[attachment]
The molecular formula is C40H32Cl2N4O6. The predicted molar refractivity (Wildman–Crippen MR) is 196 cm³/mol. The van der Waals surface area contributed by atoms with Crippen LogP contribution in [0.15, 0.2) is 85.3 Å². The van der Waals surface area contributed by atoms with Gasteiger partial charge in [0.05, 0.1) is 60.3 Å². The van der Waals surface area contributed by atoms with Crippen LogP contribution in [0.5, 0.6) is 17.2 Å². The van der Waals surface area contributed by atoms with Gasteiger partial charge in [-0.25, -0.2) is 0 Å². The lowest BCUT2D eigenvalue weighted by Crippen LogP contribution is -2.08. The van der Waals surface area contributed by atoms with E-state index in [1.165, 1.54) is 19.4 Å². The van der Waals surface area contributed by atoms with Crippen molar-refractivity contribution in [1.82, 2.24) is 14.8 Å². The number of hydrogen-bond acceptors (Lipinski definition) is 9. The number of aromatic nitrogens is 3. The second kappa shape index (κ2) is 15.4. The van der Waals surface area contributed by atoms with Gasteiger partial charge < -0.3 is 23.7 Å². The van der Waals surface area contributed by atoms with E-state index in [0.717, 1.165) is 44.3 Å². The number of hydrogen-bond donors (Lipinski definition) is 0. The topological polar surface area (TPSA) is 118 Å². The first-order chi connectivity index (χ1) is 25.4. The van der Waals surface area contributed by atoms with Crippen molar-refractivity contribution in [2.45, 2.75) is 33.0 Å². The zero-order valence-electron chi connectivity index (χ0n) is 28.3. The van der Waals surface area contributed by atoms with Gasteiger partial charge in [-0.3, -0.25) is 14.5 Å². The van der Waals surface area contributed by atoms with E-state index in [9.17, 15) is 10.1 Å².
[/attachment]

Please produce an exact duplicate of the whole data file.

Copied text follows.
The molecular formula is C40H32Cl2N4O6. The predicted molar refractivity (Wildman–Crippen MR) is 196 cm³/mol. The van der Waals surface area contributed by atoms with Crippen LogP contribution in [0.15, 0.2) is 85.3 Å². The van der Waals surface area contributed by atoms with Gasteiger partial charge in [0.05, 0.1) is 60.3 Å². The van der Waals surface area contributed by atoms with Crippen LogP contribution in [0.5, 0.6) is 17.2 Å². The van der Waals surface area contributed by atoms with Gasteiger partial charge in [-0.25, -0.2) is 0 Å². The lowest BCUT2D eigenvalue weighted by Crippen LogP contribution is -2.08. The van der Waals surface area contributed by atoms with E-state index in [1.165, 1.54) is 19.4 Å². The van der Waals surface area contributed by atoms with Crippen molar-refractivity contribution in [1.82, 2.24) is 14.8 Å². The number of hydrogen-bond acceptors (Lipinski definition) is 9. The number of aromatic nitrogens is 3. The second kappa shape index (κ2) is 15.4. The van der Waals surface area contributed by atoms with Gasteiger partial charge < -0.3 is 23.7 Å². The van der Waals surface area contributed by atoms with E-state index in [0.717, 1.165) is 44.3 Å². The number of hydrogen-bond donors (Lipinski definition) is 0. The topological polar surface area (TPSA) is 118 Å². The first-order chi connectivity index (χ1) is 25.4. The van der Waals surface area contributed by atoms with Crippen molar-refractivity contribution in [2.45, 2.75) is 33.0 Å². The zero-order valence-electron chi connectivity index (χ0n) is 28.3. The van der Waals surface area contributed by atoms with Gasteiger partial charge in [-0.3, -0.25) is 14.5 Å². The van der Waals surface area contributed by atoms with E-state index in [9.17, 15) is 10.1 Å².